Markets dip with fresh fears on Greece
HAVING HELD up relatively well on Monday, global equities fell yesterday as the market digested the impact of the weekend’s elections, with focus increasingly turning to the situation in Greece after the leader of Greece’s biggest political party failed to reach an agreement on a new government raising doubts about the future of the country’s bailout plans.
Meanwhile, the euro weakened for a seventh day, falling below €1.30 for the second consecutive day.
HAVING BEEN closed on Monday, the Irish market opened strongly, boosted by better-than-expected German industrial production figures. However, with the US opening there was a sharp sell-off, which continued for the rest of the day, with the Iseq finishing down 56 points.
While sentiment in Dublin was dominated by macro-concerns centred particularly around the euro zone, there was plenty of stock-specific news on what is set to be another busy reporting week.
CRH, which holds its agm in Dublin today and is due to release an interim management statement, finished down almost a half a per cent at €14.22.
Glanbia closed down 2 per cent at €5.63 ahead of its agm today with investors keen to hear any update on the food firm’s plans for the expansion of its processing facility as it prepares for the upturn in milk supplies post-2015 when milk quotas are removed.
Tullow Oil was up, following an “extremely positive” update regarding its Kenyan well, according to traders. It finished up 5 per cent in Dublin at €19.20.
Having spent most of the session in positive territory on the back of a positive trading update from peer company Recticel, insulation company Kingspan finished off 3 per cent at €7.30.
There was also interest in Ryanair ahead of Easyjet results tomorrow. The Irish airline finished the session down just over 1 per cent at €4.36.
THE FTSE was also closed on Monday. Yesterday it closed down 1.8 per cent in line with markets generally, as anxieties increased regarding the economic ramifications of the Greek election.
Aviva’s share price rose as much as 5.8 per cent and closed up 0.2 per cent to 302.9 pence in London trading as Andrew Moss, the chief executive of the UK’s second largest insurer, resigned after presiding over an almost 60 per cent fall in the share price in the last five years.
HSBC shares rose as much as 3.4 per cent before erasing their gains as the FTSE 100 Index declined. The bank said first-quarter profit rose 26 per cent, beating analysts’ estimates, helped by increased income at its securities unit and a decline in US loan losses. Pretax profit, excluding losses on the revaluation of HSBC’s own debt, rose to $6.8 billion from $5.4 billion in the year-earlier period. HSBC closed 1.2 per cent lower at 548.6 pence, giving the bank a market value of about £100 billion.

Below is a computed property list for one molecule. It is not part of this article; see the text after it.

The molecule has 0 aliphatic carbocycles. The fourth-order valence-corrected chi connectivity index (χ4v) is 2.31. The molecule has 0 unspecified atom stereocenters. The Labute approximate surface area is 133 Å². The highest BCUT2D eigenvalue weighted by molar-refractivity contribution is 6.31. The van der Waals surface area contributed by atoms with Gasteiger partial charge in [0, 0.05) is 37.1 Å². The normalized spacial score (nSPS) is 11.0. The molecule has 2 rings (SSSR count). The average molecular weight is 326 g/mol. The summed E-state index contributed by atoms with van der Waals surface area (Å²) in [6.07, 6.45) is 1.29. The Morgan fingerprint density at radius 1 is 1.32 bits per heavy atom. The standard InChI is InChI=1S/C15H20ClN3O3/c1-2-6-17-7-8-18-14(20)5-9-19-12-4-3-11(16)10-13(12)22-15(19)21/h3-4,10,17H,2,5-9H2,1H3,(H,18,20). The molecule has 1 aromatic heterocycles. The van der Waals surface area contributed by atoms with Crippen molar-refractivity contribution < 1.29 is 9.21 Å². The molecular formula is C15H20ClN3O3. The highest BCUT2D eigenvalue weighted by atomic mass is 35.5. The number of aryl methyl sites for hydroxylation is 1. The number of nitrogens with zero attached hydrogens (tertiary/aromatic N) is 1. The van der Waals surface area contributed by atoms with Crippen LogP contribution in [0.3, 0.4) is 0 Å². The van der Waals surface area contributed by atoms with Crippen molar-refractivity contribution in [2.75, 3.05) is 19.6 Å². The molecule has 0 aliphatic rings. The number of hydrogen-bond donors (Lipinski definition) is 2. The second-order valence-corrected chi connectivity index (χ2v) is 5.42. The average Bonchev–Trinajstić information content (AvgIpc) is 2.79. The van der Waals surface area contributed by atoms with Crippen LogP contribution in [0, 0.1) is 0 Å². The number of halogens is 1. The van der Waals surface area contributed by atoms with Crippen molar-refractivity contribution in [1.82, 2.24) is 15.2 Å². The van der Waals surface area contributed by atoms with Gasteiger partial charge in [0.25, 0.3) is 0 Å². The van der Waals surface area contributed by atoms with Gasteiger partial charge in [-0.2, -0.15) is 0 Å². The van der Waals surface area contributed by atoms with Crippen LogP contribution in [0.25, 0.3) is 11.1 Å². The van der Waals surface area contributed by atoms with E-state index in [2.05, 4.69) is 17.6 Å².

CSM jumped 19 per cent after saying it will sell its US and European bakery-supply units.
Taylor Wimpey Plc led UK builders lower after a gauge of house prices fell to a six-month low.
EUROPEAN STOCKS dropped amid concerns about Greece. The Stoxx Europe 600 Index slid 1.7 per cent to 250.58 at the close in London as the cost of insuring against default on European sovereign and corporate debt advanced.
The volume of shares changing hands on the Stoxx 600 today was 14 per cent higher than the average of the last 30 days, according to data from Bloomberg.
National Bank of Greece led a sell-off in banks, falling 8.4 per cent to €1.42, extending yesterday’s 8.3 per cent slump. Alpha Bank, Greece’s second-largest lender, sank 14 per cent to €0.72. Spain’s Bankia SA dropped 4.8 per cent.
Royal KPN surged 17 per cent after America Movil SAB offered €2.6 billion for a larger stake in the business.
National benchmark indexes fell in every western-European market except Iceland and Portugal. France’s CAC 40 slid 2.8 per cent, the UK’s FTSE 100 fell 1.8 per cent and Germany’s DAX dropped 1.9 per cent. Greece’s ASE Index plunged 3.6 per cent to its lowest close since 1992.
US STOCKS ended lower yesterday after political developments in Greece fanned concerns about Europe’s fiscal health, but a late rally helped indexes cut losses to close well above lows.
McDonald’s Corp fell 2.1 per cent after April same-store sales missed expectations.
Fossil Inc tumbled 38 per cent. The fashion accessories maker slashed its full-year outlook on weakness in Europe.
Electronic Arts Inc dropped 4.3 per cent a day after forecasting revenue below estimates.
On the New York Stock Exchange, decliners outnumbered advancers by a ratio of about 3 to 2. On the Nasdaq, about 13 stocks fell for every 11 that rose.